We're going to make a lot of use of resonance to show how delocalization of electrons influences chemistry. This page presents a few rules to keep in mind when drawing the structures.
- Molecules that require description with resonance are those for which we can write two or more Lewis structures that differ only in the position of electrons
- If the structures differ in the position of atoms, they are isomers, not resonance structures
- Because they differ only in the positions of electrons, we can show how resonance structures are related by showing the electron motions that would change one resonance structure into the other.
- It is customary to use a double-headed arrow to connect resonance structures; do not mistake this for the double arrow indicating equilibrium.
- Only unshared electrons and electrons that are part of multiple bonds (p-bonds) can be moved in drawing resonance structures; that is, resonance can occur only in those parts of molecules that are composed of sp or sp2 atoms; p orbitals are an absolute requirement for resonance!
To start, we need a valid Lewis structure for the species we are examining.
Without changing the number of unpaired electrons (and switching between ions and radicals always does this, so we avoid doing it), use curly arrows to move one or two pairs of electrons to create another valid Lewis structure.
Here are some things to keep in mind when deciding which electron pairs to move.
- Move fewer electron pairs rather than more;
- In general, move electrons from regions of high electron density (unshared pairs, C=C double bonds) toward regions of low electron density (carbocation centers, C=O double bonds, nitro groups);
Here is an example, in which we write the resonance structures for the species in the middle:
- Follow the red arrow first. See that it converts an unshared pair into a bonding pair.
- Work out the new formal charges; since we moved electrons away from the nitrogen, it should become positive, and the carbon receiving them should become more negative (going from +1 to 0 is becoming more negative).
- Now follow the blue arrows. The left arrow converts an unshared pair into a bonding pair; the other blue arrow does the opposite conversion.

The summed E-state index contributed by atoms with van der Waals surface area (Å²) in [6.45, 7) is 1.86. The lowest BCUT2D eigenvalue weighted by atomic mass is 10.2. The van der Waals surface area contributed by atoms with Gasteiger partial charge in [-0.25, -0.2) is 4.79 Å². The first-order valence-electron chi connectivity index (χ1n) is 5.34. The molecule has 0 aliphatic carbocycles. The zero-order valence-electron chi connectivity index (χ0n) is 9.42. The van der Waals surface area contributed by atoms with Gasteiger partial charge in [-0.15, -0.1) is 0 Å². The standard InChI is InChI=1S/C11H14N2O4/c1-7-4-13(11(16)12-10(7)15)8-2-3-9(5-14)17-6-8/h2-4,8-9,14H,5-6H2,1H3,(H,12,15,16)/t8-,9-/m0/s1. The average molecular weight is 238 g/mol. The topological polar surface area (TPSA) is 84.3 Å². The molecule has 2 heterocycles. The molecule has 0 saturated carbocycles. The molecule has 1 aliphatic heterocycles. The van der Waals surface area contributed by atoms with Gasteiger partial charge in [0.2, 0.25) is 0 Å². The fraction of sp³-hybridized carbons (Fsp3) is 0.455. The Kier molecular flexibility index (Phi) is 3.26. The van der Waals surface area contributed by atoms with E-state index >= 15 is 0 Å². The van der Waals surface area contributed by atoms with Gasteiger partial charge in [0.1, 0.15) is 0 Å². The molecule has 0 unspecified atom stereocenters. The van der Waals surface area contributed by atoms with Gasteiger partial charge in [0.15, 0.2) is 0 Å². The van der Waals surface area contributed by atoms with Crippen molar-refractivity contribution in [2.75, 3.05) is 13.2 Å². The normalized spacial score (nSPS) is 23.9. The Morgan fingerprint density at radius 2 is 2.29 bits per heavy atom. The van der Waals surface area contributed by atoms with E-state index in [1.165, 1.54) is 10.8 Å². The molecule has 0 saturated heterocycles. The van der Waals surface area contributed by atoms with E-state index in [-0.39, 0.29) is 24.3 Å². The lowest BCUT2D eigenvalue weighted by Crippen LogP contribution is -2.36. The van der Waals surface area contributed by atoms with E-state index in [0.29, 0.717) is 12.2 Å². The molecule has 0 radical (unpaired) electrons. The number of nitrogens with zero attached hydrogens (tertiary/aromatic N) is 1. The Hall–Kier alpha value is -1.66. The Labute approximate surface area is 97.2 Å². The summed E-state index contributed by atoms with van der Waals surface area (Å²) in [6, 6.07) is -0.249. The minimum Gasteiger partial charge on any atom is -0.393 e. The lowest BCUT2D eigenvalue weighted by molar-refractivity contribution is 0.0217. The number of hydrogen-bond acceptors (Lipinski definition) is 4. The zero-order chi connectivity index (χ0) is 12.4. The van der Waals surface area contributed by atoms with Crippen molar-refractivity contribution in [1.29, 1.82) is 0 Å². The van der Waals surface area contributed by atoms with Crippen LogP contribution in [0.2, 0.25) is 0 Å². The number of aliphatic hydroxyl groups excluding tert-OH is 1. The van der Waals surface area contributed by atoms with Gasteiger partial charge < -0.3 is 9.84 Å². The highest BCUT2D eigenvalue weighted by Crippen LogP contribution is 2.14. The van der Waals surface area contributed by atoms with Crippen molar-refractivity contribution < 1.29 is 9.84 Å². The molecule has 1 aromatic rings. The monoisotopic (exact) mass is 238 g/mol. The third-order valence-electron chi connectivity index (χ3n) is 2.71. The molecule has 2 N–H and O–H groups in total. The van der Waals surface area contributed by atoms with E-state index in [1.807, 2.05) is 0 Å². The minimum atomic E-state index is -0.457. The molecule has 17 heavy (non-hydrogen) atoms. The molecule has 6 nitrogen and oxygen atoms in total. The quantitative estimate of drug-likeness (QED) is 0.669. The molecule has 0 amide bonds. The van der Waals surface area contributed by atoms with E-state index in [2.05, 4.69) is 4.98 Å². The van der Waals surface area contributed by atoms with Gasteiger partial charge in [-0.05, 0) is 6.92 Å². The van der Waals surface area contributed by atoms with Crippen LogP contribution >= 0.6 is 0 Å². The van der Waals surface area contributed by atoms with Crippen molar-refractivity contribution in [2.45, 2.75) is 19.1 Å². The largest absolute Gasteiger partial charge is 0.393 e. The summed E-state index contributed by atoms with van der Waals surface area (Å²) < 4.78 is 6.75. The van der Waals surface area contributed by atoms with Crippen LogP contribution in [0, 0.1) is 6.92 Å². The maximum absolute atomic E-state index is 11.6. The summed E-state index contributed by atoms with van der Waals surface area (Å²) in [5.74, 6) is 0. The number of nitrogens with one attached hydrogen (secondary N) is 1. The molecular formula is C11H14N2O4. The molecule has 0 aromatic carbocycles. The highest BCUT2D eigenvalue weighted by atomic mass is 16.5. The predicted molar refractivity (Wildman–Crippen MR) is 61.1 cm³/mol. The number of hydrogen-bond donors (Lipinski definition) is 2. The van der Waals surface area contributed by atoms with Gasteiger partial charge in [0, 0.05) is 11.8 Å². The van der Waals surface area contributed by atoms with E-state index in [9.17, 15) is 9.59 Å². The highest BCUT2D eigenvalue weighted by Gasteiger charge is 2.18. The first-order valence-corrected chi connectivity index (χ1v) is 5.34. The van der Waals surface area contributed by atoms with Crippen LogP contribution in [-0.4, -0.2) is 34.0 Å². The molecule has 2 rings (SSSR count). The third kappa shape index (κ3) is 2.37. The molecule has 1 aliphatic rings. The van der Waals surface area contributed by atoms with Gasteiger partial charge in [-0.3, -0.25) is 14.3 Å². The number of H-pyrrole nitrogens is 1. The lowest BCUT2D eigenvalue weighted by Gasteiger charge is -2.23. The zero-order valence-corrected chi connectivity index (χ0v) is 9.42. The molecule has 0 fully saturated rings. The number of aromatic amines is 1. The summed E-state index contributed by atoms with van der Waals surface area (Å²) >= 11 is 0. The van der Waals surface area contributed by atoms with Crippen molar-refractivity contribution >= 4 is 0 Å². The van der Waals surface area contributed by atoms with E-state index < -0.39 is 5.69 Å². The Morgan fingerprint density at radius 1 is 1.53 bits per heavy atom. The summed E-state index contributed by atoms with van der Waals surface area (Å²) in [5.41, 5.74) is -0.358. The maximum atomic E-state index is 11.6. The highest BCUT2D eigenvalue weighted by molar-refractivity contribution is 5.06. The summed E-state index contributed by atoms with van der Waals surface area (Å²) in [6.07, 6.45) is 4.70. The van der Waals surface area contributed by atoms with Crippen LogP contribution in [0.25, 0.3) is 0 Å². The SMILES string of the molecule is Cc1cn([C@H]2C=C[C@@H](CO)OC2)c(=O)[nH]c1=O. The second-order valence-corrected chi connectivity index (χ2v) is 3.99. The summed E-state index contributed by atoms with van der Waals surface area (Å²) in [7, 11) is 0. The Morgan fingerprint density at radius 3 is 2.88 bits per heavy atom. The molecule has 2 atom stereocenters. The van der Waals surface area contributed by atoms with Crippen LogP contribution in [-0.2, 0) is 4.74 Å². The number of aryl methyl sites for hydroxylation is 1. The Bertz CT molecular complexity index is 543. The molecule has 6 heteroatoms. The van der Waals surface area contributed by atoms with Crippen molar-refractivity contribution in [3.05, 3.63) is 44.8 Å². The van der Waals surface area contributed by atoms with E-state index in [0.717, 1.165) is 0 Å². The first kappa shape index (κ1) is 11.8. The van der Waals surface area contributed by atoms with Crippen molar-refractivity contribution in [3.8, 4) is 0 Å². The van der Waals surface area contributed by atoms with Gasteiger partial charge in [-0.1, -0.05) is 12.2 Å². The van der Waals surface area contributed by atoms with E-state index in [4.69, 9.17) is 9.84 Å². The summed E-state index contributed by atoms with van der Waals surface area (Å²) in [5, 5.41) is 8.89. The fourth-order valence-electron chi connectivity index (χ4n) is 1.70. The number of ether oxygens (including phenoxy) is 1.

- We moved electrons away from a negative carbon; it becomes more positive. A positive carbon received electrons and became neutral.
Some general rules:
- The head of a curly arrow always makes a bond or an unshared pair.
- The tail either breaks a bond or makes an unshared pair into a shared pair.
- If several possibilities for moving electrons exist within a given structure, try each of them, but separately.
- Both of the resulting structures in the example are valid resonance contributors. However, some resonance structures are more equal than others (George Orwell):
- Structures in which every atom has an octet, like the one on the right, are better than those in which an atom is missing electrons, like the one on the left.
- Structures that result from creating charges on formerly neutral structures, on the contrary, are unfavorable; avoid them if possible.
Finally, although formal charges on individual atoms may change from structure to structure, the net charge on the structure MUST remain the same. Otherwise, you are creating or destroying electrons, and Mother Nature doesn't like that.
Notice here that the starting structure has formal charges that add up to zero; so do both resonance structures that we drew.
Here's another example:
Here, the original structure is on the left, and we generated the third structure from the second. One cannot know ahead of time whether all structures can be generated from the original or from each other, or both. One simply keeps trying, until no new structures seem to appear.
Species with unpaired electrons can have resonance structures also.
- In these cases, move electrons one at a time rather than in pairs
- Use curly arrows with only one barb (curly fishhooks?) to move single electrons
Here are some exercises to use to practice: